In Jeff Rowe’s view, regenerative agriculture must be profitable, productive, and “nature positive” to deliver benefits — and potentially reduce the effects of climate change — on a global scale.
And the best way for that to happen is through the efforts of individual farmers, often implementing best practices in sustainability over years and even generations.
A fifth-generation farmer, Rowe is putting that philosophy to work on his corn and soybean farm in northern Illinois. He is experimenting with low-till and no-till land care and with sensors and other digital technologies that help optimize the application of nitrogen, nutrients and other inputs.
Rowe knows that for a farm to be successful across several generations, embracing new innovations and trends is critical. He believes regenerative agriculture — where soil health management, plant diversity and other conservation-minded farming practices can lead to environmental benefits — likely represents the next big transition for his family farm, and for farms across the world. Some agriculture and environmental experts believe that such efforts could potentially restore and enhance the biodiversity, soil health, productivity and ecosystems of farmed lands.
Besides working the family farm with Dean, his 78-year-old father, Jeff Rowe is in a unique position to promote the benefits of regenerative agriculture widely. He is also president of Syngenta Seeds, which means he is deeply involved in the latest research and development in agriculture products and practices, providing an international platform for promoting the best practices in modern, nature-positive farming.
Tradition of stewardship
Some of the sustainability practices are relatively new on the Rowe family farm. But the nature-positive philosophy is not. Rowe is carrying on a tradition of farmland stewardship that goes back nearly 200 years in his family.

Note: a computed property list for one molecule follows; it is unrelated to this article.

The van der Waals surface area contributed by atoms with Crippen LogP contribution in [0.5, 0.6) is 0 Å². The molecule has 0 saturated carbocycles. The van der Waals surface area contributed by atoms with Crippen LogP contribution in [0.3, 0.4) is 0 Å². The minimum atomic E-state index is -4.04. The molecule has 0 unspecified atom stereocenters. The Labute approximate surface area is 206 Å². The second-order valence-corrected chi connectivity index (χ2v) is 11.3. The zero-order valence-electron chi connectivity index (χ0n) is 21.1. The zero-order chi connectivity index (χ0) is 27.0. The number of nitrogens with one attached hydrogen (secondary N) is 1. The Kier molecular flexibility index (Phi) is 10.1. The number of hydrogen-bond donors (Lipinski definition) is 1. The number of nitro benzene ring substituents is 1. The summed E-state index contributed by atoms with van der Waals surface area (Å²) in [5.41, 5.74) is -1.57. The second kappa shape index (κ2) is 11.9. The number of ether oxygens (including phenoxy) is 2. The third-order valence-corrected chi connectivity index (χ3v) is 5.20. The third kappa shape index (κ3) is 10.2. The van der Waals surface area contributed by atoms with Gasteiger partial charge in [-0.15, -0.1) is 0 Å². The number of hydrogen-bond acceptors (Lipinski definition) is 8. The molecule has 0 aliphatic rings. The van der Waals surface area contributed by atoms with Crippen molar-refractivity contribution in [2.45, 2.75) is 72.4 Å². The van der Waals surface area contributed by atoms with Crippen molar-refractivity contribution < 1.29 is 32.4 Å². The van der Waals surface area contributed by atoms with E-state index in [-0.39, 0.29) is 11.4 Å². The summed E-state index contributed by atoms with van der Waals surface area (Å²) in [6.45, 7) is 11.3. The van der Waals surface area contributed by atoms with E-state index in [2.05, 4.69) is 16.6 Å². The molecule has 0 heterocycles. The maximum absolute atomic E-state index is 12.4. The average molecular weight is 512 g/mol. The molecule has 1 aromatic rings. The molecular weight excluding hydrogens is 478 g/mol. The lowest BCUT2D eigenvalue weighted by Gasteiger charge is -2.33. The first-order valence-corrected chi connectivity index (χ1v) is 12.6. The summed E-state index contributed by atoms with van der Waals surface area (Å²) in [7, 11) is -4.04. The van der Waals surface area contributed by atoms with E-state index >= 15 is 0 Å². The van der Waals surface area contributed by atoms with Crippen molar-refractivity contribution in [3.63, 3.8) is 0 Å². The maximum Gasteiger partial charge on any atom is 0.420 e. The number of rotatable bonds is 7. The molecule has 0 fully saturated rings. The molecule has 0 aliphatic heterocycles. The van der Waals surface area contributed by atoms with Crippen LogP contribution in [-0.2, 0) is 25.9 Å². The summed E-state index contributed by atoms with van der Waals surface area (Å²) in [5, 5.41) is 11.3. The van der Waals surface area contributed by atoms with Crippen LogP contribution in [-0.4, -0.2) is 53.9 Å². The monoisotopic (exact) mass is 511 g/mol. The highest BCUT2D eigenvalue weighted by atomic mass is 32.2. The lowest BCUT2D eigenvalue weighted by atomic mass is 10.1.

“If you think about multigenerational farmers, sustainability is really what it’s about,” says Rowe, standing at the edge of a fast-growing field of corn. “It’s about taking something and improving it throughout your career and your lifetime, so that what you hand to the next generation is in a better state.”
Rowe’s father and his mother, Carol, have been tending crops in the area for more than 50 years. And now, Rowe’s wife, Amy, and their four children are helping carry on the tradition. His relationship to the land gives Rowe a perspective that he values in his work as an agriculture executive.
“I consider myself very lucky to be in an industry that I am so connected to personally,” he says. “I draw intellectual curiosity, motivation and energy from all of the great scientists and professionals that we have at Syngenta, and then I come to the farm here and I see all of that work in action.”
Rowe is fortunate for another reason: He can draw on the experience of his parents and grandparents, for everything from understanding the characteristics of different sections of a field to how to spot evidence of pests on a corn leaf. That kind of knowledge transfer is invaluable as the U.S. agriculture industry grapples with a widening skills gap amid an aging workforce. (The average age of a U.S. farmer was 57.5 years in 2017, compared to 54.3 years in 1997, according to the U.S. Department of Agriculture’s Census of Agriculture.)
On the Rowe farm, the evidence of generational progress is in every row of corn. When Dean Rowe started farming in the area in the 1960s, the corn rows were 40 inches apart, a vestige of the past when farm animals pulled the equipment. Now, 30 inches separate each row, the result of modern machinery and agronomics.
That change, along with an increase in the number of corn seeds planted on each acre and other productivity improvements, has resulted in a greater than 80% increase in yield — from 120 bushels per acre in the early days of the Rowe farm to 220 bushels per acre today.